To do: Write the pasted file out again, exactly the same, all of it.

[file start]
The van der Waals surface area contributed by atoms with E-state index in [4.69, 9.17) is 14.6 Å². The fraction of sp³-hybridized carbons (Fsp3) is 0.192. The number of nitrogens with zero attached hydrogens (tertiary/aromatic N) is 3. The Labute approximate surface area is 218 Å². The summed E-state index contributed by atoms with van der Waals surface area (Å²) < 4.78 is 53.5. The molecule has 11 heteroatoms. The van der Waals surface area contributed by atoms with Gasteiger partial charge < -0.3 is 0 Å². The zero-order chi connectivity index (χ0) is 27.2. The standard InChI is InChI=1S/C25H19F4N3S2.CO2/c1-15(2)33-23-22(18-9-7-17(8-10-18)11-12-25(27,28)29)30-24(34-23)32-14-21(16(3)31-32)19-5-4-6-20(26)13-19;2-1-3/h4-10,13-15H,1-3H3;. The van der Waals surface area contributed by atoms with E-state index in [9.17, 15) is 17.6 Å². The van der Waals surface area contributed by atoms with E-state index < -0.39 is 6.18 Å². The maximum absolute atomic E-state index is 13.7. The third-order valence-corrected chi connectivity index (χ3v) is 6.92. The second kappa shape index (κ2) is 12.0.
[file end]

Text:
The van der Waals surface area contributed by atoms with E-state index in [4.69, 9.17) is 14.6 Å². The fraction of sp³-hybridized carbons (Fsp3) is 0.192. The number of nitrogens with zero attached hydrogens (tertiary/aromatic N) is 3. The Labute approximate surface area is 218 Å². The summed E-state index contributed by atoms with van der Waals surface area (Å²) < 4.78 is 53.5. The molecule has 11 heteroatoms. The van der Waals surface area contributed by atoms with Gasteiger partial charge < -0.3 is 0 Å². The zero-order chi connectivity index (χ0) is 27.2. The standard InChI is InChI=1S/C25H19F4N3S2.CO2/c1-15(2)33-23-22(18-9-7-17(8-10-18)11-12-25(27,28)29)30-24(34-23)32-14-21(16(3)31-32)19-5-4-6-20(26)13-19;2-1-3/h4-10,13-15H,1-3H3;. The van der Waals surface area contributed by atoms with E-state index in [9.17, 15) is 17.6 Å². The van der Waals surface area contributed by atoms with E-state index < -0.39 is 6.18 Å². The maximum absolute atomic E-state index is 13.7. The third-order valence-corrected chi connectivity index (χ3v) is 6.92. The second kappa shape index (κ2) is 12.0.